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    Putting the best meat on the bones for UK beef & lamb

    CIEL was awarded a £100k grant from UK Research and Innovation (UKRI) to investigate how precision technology could be used to help address variability in carcase yield to improve the efficiency of processing and help farmers target premium grades.

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    Low birthweight pigs within pig production

    CIEL-supported research capability has been used to help determine the significance of low birthweight pigs on average herd productivity & profitability and to develop & test targeted intervention strategies to reduce animal mortality and maximise performance.

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    Determining risk to dairy-sourced bull calves as they enter the beef rearing unit

    The transfer of dairy bred bull calves to dedicated rearing units is becoming an increasingly used model for beef production. This practice has a potential high-risk period for calf health. A CIEL-supported project involving integrated calf company Buitelaar Productions UK Ltd and the University of Nottingham centred on developing a computer algorithm to gain a better understanding of the potential risks for calves entering the rearing farm.

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    Developing next generation mastitis testing

    Researchers from the University of Edinburgh Roslin Institute are producing gene expression data for mastitis causing pathogens and identifying the most prevalent causes of mastitis in the UK and worldwide. This data will be used by veterinary diagnostics company Biotangents to develop a new diagnostic test for mastitis on the global market. The project was one of a wave of industry match-funded projects supported by CIEL in 2020 to drive innovation within the livestock supply chain and address identified sector challenges.

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    Providing the space to enhance the health, welfare and productivity of dairy cattle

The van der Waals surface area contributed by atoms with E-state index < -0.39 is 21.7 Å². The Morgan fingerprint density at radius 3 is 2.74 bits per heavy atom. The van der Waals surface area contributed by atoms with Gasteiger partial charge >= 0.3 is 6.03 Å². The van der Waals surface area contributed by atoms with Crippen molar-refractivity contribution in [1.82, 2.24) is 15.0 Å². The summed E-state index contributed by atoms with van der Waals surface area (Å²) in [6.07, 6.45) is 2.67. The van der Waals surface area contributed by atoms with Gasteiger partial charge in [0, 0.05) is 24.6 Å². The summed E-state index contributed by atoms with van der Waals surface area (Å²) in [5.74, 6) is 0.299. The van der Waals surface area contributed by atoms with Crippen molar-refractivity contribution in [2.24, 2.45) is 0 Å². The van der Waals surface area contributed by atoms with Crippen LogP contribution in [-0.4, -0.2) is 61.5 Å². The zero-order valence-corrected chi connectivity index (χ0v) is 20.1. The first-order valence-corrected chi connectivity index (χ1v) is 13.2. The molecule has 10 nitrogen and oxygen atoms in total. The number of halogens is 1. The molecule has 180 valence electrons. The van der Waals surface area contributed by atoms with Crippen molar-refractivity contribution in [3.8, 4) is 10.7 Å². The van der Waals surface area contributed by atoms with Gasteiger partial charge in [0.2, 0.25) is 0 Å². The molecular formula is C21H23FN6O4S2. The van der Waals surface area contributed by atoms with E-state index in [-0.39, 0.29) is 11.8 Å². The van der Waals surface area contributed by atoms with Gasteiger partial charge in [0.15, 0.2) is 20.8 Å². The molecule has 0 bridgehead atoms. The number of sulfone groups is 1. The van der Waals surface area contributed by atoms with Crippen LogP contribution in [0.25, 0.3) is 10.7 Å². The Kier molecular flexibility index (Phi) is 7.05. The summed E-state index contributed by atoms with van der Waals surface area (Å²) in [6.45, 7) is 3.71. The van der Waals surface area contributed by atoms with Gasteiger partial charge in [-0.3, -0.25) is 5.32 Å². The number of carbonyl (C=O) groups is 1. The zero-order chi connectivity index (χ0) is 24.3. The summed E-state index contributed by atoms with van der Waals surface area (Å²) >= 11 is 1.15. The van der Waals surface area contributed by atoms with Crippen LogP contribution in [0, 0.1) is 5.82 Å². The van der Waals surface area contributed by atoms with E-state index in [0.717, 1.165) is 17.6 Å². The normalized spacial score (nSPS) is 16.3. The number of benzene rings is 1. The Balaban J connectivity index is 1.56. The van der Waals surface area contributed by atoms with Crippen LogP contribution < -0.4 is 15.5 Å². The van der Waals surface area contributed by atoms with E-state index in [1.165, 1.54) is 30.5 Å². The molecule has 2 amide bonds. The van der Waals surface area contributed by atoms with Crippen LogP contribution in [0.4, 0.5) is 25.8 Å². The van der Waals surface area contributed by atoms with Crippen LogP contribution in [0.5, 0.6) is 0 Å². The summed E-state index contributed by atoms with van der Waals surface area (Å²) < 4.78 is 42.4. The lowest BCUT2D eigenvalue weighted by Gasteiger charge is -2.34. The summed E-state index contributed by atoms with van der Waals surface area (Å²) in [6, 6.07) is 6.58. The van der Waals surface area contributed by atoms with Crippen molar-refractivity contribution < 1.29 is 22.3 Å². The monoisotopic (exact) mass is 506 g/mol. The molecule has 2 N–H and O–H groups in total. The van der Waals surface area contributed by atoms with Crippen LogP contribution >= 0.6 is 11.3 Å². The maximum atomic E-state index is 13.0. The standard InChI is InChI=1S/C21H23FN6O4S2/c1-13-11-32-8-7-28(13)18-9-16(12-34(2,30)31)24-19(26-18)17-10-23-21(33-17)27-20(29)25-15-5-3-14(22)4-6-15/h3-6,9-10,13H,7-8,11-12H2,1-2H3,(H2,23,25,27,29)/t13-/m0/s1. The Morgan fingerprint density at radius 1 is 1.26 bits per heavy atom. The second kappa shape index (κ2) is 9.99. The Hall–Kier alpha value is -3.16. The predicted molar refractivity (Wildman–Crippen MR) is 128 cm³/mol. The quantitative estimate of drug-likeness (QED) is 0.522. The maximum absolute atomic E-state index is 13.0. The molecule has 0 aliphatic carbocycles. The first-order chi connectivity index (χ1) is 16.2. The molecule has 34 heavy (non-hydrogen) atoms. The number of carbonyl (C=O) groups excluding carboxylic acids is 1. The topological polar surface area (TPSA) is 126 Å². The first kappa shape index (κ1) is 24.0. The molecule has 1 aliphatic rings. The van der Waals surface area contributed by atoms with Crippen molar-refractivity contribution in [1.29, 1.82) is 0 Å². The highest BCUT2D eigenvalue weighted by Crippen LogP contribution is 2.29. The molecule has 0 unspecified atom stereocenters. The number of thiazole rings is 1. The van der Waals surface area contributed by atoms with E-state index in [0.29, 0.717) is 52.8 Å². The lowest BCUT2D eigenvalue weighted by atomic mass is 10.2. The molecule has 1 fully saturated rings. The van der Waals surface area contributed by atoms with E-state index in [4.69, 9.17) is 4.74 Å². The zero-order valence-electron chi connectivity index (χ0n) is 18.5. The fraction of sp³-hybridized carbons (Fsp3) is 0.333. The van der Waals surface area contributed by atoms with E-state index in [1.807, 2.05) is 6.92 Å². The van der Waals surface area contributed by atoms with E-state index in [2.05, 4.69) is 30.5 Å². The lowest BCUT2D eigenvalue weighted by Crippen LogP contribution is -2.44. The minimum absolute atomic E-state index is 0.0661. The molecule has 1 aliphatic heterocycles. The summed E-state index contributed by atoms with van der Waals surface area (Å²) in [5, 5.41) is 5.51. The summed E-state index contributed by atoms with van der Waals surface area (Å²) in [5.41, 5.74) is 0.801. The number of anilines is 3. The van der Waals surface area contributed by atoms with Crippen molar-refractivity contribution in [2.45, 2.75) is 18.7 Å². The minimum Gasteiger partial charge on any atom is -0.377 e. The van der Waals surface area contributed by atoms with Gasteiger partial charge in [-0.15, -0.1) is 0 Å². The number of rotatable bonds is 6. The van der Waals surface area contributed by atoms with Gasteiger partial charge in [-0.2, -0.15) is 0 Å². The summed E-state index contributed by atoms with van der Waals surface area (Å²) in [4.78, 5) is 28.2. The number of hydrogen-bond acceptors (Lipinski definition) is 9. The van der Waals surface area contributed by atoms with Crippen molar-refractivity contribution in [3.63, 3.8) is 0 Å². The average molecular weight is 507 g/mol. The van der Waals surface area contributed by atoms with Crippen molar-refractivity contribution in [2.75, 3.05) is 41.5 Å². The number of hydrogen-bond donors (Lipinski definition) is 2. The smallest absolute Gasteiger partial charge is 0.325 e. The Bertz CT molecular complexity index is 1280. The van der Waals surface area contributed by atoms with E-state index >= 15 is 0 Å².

In the first study of its kind, researchers at the University of Nottingham are seeking to ascertain what difference space makes to cow health, welfare, and productivity, as well as farm economics and emissions. The research is being carried out within the Centre for Dairy Science Innovation (CDSI),  developed by the University in partnership with CIEL.

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    Machine learning to improve the diagnosis of mastitis infections in cows

    A study by the School of Veterinary Medicine and Science at the University of Nottingham has found that machine learning has the potential to enhance and improve a vet’s ability to accurately diagnose herd mastitis origin and reduce mastitis levels on dairy farms.

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    Optihouse: How clean is your house?

    Optihouse is a large-scale calf housing project aiming to increase the efficiency of feed and labour within calf rearing enterprises by optimising the rearing environment and calf management. The project is utilising CIEL-supported research capability which has been co-developed with AFBI.

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    Automated calf monitoring

    Co-funded by CIEL, this innovative research project into the behaviour and performance of dairy calves has been instigated by the Agri-food and Biosciences Institute (AFBI) in partnership with IceRobotics Ltd, a world-leading developer and provider of data collection and analysis products.

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    The Beef Toolkit

    With Brexit, changing market dynamics and new a policy environment looming, Britain’s beef farmers need to continue improving their efficiency, productivity and competitiveness. Industry data indicates that there exists large variability in profitability and carcase & growth outcomes from beef herds in the UK, with around 44% of prime beef failing to meet ideal market specifications

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    Net Zero Challenge

    The Committee on Climate Change has recommended a 64% reduction in greenhouse gas emissions from the agriculture and land-use sector to meet a 2050 net zero carbon target in the UK.

    This is an opportunity to tackle climate change while building systems that will help to deliver a sustainable farm and food future for our nation.

    Who are our Members?

    Our members are drawn from all areas of livestock food production supply chain, including researchers, scientists, livestock producers and farmers, retailers, packaging companies, nutrition and feed suppliers, technology and innovation SMEs, wholesalers, health, welfare and interest groups.